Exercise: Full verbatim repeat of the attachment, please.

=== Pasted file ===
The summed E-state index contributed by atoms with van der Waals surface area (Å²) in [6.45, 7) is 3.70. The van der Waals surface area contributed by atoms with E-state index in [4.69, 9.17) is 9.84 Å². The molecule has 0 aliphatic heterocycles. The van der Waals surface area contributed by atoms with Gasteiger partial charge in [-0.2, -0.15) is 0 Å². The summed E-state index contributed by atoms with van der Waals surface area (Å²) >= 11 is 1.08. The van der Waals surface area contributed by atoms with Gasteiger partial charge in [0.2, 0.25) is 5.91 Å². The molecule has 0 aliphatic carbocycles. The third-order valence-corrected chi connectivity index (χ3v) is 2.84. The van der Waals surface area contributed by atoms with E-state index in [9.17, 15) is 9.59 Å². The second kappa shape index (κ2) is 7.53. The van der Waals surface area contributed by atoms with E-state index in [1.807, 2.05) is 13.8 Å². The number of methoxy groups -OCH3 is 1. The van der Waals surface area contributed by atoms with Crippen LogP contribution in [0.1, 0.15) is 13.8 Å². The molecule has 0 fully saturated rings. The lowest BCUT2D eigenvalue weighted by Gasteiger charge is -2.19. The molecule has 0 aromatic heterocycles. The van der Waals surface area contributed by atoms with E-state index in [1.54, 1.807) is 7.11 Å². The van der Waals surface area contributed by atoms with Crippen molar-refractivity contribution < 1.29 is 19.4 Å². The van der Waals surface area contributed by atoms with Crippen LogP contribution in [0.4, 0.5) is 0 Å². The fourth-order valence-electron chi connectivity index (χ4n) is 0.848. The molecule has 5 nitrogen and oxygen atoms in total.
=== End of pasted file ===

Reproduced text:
The summed E-state index contributed by atoms with van der Waals surface area (Å²) in [6.45, 7) is 3.70. The van der Waals surface area contributed by atoms with E-state index in [4.69, 9.17) is 9.84 Å². The molecule has 0 aliphatic heterocycles. The van der Waals surface area contributed by atoms with Gasteiger partial charge in [-0.2, -0.15) is 0 Å². The summed E-state index contributed by atoms with van der Waals surface area (Å²) >= 11 is 1.08. The van der Waals surface area contributed by atoms with Gasteiger partial charge in [0.2, 0.25) is 5.91 Å². The molecule has 0 aliphatic carbocycles. The third-order valence-corrected chi connectivity index (χ3v) is 2.84. The van der Waals surface area contributed by atoms with E-state index in [9.17, 15) is 9.59 Å². The second kappa shape index (κ2) is 7.53. The van der Waals surface area contributed by atoms with E-state index in [1.807, 2.05) is 13.8 Å². The number of methoxy groups -OCH3 is 1. The van der Waals surface area contributed by atoms with Crippen LogP contribution in [0.1, 0.15) is 13.8 Å². The molecule has 0 fully saturated rings. The lowest BCUT2D eigenvalue weighted by Gasteiger charge is -2.19. The molecule has 0 aromatic heterocycles. The van der Waals surface area contributed by atoms with E-state index in [1.54, 1.807) is 7.11 Å². The van der Waals surface area contributed by atoms with Crippen molar-refractivity contribution < 1.29 is 19.4 Å². The van der Waals surface area contributed by atoms with Crippen LogP contribution in [0.4, 0.5) is 0 Å². The fourth-order valence-electron chi connectivity index (χ4n) is 0.848. The molecule has 5 nitrogen and oxygen atoms in total.